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A simple logger for Qt
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.gitignore removed iostram Jan 10, 2014
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logger_global.h first commit for a simple Qt logger Jan 4, 2014


A simple logger for Qt

To use this logger add it as an external library to your Qt project

Sample usages:

#include <logger.h>
// The class the message is being printed from
#define __CLASS__ "Main"
using namespace logger;

int main(int argc, char *argv[])


    QApplication a(argc, argv);
    MainWindow w;;

    int r = a.exec();
    Logger::destroy(); // after calling destroy() no more log messages will be printed
    return r;

The log level options are:

LOG_FATAL(bool logIf = true)     // the logger will not stop execution
LOG_CRITICAL(bool logIf = true)
LOG_WARNING(bool logIf = true)
LOG_INFO(bool logIf = true)
LOG_DEBUG(bool logIf = true)
LOG_VERBOSE(bool logIf = true)

Each of the LOG_* calls optionally takes exactly one bool. If the value is false the log message will not be printed.

Also you may configure logger to print to a QIODevice, this can be configured in the following way

LoggerCfg *cfg = new LoggerCfg(new QFile("log.txt"));
// run the application

logger takes responsibility for managing the memory allocated to the LoggerCfg object. Other configuration options include:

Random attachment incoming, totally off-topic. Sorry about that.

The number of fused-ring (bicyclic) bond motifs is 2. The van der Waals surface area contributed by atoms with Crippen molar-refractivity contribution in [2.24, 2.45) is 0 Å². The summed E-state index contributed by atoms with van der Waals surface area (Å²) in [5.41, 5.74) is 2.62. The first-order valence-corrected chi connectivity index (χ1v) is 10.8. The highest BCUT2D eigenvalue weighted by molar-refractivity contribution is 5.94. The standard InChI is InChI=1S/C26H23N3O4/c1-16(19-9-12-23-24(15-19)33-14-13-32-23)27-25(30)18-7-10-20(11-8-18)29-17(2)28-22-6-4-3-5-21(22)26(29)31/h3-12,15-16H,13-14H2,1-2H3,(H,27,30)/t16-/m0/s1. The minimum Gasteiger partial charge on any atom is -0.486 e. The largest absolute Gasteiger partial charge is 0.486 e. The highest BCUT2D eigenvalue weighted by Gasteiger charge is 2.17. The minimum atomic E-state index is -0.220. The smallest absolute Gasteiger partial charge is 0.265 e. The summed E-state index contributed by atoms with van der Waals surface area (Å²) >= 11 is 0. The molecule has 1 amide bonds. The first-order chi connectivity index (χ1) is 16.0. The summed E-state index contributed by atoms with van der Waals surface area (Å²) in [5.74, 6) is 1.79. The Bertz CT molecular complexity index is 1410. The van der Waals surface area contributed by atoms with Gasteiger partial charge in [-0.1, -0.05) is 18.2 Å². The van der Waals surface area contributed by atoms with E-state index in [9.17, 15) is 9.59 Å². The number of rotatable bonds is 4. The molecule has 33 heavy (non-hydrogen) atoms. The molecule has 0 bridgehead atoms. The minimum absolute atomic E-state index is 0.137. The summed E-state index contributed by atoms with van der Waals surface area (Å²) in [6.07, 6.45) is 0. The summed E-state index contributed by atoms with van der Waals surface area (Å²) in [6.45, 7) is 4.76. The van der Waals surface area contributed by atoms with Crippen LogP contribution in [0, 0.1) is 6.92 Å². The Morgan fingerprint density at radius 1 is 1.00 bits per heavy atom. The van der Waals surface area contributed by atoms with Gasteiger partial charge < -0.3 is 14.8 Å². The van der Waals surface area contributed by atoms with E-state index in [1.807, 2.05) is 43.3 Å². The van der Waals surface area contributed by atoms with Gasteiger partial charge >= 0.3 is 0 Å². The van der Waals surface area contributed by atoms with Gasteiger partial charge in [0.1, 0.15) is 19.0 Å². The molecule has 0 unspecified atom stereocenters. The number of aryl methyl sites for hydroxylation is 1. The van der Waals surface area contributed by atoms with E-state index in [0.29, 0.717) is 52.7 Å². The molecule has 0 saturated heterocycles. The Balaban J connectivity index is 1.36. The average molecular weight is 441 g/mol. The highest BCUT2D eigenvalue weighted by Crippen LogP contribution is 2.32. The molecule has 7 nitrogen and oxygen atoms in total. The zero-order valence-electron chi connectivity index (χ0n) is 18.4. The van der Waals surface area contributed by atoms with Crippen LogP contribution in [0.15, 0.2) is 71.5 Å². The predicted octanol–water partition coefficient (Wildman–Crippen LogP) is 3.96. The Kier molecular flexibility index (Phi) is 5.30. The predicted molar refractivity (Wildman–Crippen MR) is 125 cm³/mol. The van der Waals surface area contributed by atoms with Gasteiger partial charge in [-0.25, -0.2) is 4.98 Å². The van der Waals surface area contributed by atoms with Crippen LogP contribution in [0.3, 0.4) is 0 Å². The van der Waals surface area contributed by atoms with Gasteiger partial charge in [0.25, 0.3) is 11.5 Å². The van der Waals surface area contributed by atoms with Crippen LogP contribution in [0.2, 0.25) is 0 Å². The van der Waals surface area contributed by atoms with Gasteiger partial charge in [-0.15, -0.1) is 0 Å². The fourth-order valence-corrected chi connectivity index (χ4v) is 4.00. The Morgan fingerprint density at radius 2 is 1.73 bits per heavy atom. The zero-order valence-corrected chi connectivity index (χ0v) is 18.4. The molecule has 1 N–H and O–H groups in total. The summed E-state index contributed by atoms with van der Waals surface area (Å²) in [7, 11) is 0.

// If false logger will not write to stdout
bool logToConsole = true,
// If set to false will only flush log messages when the buffer reaches its capasity
bool flushImmediatly = true, 
// The default log lvl. if level is set to Debug all Verbose messages will be ignored
logger::Level logLvl = logger::Verbose,
// If instantiated logger will write to the QIODevice
QIODevice *logDest = NULL

Log lvl options: Fatal, Critical, Warning, Info, Debug, Verbose

In the example below logger will not print to stdout, it will not flush the buffer on each call, Verbose and Debug messages will be ignored and it will write to a file called log.txt.

LoggerCfg *cfg = new LoggerCfg(false, false, Info, new QFile("log.txt"));
// run the application

logger behaves in the same way as qDebug and is as easy to use.

LOG_DEBUG() << "QPoint:" << qPoint << true << 1.1 << 'c';
DEBUG {2014-01-09T08:20:08} [ClearBack::ClearBack]#25: QPoint: QPoint(500,112) true 1.1 c

Except now you get the log level that printed the message, the time stamp of when the message was printed, the class name, the method name and the line number from where the message was printed.

With thanks to Mr. Constantine Grantcharov for some of the original inspiration for this logger.

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